A good way to approach these is not get fixated on the '100' but try to consider what the difference between totalling for a sum n and n+1 would be, by looking for patterns as n increases 1,2,3....

I'd have a go now but I have work to do :)

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Like most problems in Project Euler with big numbers, the best way to think about them is not to get stumped with that huge upper bound, and think of the problem in smaller terms, and gradually work your way up. Maybe, on the way you'll recognize a pattern, or learn enough to get you to the answer easily.

The only other hint I think I can give you without spoiling your epiphany is the word 'partition'.

Once you've figured that out, you'll have it in no time :)

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one approach is to think recursive function: find permutations of a numeric series drawn from the positive integers (duplicates allowed) that add up to 100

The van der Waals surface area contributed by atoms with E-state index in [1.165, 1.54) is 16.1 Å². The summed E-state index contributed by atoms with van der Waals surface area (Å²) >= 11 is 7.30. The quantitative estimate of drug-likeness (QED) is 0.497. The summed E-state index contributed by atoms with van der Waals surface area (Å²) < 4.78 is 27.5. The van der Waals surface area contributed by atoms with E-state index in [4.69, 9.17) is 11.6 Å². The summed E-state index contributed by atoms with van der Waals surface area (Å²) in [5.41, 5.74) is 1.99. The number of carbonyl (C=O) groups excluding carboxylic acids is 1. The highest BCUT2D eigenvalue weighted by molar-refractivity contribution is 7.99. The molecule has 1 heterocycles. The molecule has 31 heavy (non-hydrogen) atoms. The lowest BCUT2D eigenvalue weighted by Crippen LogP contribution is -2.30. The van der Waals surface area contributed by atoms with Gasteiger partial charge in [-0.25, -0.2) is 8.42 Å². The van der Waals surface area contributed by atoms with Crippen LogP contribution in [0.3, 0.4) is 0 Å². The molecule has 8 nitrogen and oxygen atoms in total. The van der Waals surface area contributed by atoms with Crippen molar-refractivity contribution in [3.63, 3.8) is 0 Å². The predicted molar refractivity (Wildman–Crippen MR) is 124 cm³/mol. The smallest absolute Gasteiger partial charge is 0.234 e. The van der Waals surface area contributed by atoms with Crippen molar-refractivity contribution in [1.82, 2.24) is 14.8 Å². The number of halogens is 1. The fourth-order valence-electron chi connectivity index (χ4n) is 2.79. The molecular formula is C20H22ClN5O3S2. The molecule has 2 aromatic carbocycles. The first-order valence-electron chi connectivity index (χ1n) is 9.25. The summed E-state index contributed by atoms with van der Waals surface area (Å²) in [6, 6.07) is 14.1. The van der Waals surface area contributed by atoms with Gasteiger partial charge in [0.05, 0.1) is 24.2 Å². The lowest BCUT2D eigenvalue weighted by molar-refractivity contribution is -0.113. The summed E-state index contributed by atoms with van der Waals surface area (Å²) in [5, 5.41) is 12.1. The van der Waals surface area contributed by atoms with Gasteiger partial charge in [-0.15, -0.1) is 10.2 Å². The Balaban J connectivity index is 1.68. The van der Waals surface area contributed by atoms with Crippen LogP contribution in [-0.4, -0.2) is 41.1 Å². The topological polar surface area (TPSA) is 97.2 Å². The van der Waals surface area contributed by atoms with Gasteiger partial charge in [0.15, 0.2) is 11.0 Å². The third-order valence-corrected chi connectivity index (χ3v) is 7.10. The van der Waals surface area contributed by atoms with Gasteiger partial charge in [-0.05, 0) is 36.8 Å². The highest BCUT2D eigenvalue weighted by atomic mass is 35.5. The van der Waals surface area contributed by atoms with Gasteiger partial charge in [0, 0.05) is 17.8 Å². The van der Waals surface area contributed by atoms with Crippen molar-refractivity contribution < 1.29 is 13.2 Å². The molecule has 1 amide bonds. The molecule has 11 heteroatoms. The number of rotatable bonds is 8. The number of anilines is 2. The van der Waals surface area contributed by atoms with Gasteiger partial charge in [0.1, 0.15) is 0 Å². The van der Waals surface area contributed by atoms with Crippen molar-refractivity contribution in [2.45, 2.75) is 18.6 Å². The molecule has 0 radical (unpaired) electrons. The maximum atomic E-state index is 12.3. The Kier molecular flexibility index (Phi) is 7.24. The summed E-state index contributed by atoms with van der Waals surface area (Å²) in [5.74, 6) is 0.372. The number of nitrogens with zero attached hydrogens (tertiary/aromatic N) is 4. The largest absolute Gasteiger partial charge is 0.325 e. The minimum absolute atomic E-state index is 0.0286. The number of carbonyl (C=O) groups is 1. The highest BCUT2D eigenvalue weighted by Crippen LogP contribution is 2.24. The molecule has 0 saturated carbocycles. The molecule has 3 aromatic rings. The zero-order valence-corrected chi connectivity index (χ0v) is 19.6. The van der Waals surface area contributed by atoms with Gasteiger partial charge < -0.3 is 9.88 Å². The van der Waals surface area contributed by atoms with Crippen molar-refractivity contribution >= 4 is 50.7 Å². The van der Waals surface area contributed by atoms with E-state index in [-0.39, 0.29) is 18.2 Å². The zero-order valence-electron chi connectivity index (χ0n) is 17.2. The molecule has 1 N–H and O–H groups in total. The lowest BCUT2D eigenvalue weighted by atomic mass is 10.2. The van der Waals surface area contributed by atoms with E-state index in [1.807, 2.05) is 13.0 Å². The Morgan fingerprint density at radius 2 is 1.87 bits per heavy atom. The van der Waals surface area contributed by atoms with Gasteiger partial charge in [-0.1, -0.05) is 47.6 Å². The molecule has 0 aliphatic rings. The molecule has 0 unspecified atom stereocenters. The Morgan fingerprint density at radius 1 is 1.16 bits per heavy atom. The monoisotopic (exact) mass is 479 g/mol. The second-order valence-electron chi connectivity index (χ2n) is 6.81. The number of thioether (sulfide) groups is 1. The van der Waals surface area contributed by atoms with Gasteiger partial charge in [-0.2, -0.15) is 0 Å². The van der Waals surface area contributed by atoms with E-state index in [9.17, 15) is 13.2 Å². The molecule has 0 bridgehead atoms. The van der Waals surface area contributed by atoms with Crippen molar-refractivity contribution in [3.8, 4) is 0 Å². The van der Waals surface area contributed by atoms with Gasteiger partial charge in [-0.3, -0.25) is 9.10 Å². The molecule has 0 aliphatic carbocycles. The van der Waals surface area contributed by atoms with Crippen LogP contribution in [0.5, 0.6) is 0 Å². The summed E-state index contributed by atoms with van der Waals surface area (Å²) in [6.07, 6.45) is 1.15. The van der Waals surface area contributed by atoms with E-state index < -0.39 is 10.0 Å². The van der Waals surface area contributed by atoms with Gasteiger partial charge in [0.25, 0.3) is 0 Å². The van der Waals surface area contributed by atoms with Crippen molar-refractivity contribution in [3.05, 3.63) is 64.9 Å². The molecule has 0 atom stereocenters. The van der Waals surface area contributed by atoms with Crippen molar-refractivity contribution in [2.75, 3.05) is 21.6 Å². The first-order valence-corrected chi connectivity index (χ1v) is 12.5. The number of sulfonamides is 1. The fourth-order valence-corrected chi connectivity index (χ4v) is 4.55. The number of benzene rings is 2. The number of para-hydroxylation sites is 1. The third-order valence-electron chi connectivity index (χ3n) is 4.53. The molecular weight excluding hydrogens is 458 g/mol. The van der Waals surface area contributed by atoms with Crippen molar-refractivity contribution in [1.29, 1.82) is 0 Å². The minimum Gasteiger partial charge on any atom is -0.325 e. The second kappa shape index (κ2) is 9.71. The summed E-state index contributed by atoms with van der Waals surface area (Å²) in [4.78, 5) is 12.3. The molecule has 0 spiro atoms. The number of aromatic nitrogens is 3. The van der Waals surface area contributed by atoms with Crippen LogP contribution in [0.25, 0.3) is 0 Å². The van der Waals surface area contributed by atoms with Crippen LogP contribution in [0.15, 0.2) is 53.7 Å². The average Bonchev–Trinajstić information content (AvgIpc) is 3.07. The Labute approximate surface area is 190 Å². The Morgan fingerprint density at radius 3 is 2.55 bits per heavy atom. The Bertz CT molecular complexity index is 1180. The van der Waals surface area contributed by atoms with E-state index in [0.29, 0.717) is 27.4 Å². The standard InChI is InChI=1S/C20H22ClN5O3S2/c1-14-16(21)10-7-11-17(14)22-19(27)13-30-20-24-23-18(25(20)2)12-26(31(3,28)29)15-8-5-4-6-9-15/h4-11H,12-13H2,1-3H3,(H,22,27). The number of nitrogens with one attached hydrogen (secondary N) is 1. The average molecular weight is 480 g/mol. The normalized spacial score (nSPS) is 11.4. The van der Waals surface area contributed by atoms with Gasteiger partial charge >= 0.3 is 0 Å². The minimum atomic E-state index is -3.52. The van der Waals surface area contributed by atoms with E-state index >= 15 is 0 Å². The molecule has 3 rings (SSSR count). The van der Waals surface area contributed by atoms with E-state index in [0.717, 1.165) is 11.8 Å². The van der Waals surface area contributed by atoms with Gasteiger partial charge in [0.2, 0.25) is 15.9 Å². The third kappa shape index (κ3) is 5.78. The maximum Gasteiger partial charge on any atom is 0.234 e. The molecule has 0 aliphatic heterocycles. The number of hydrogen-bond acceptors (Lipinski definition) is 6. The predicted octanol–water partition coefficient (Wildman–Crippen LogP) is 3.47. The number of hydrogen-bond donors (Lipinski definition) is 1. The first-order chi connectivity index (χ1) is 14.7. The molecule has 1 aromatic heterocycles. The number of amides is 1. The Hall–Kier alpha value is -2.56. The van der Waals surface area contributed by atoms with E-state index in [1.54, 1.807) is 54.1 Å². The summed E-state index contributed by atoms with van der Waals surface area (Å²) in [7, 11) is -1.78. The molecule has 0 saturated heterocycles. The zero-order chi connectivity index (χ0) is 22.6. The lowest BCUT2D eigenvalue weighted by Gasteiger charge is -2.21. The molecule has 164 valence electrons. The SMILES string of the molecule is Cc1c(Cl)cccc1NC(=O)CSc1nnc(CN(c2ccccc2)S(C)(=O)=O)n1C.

• the zero is 1, i.e. for the number 1 there are zero solutions
• the unit is 2, i.e for the number 2 there is only one solution

another approach is to think generative function: start with the zero and find permutation series up to the target, keeping a map/hash or the intermediate values and counts

you can iterate up from 1, or recurse down from 100; you'll get the same answer either way. At each point you could (for a naive solution) generate all permutations of the series of positive integers counting up to the target number minus 1, and count only those that add up to the target number

good luck!

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Notice: My maths is a bit rusty but hopefully this will help...

You are going well with your break down of the problem.

Think Generally:

• A number n can be written as (n-1)+1 or (n-2)+2
• You generalise this to (n-m)+m
• Remember that the above also applies to all numbers (including m)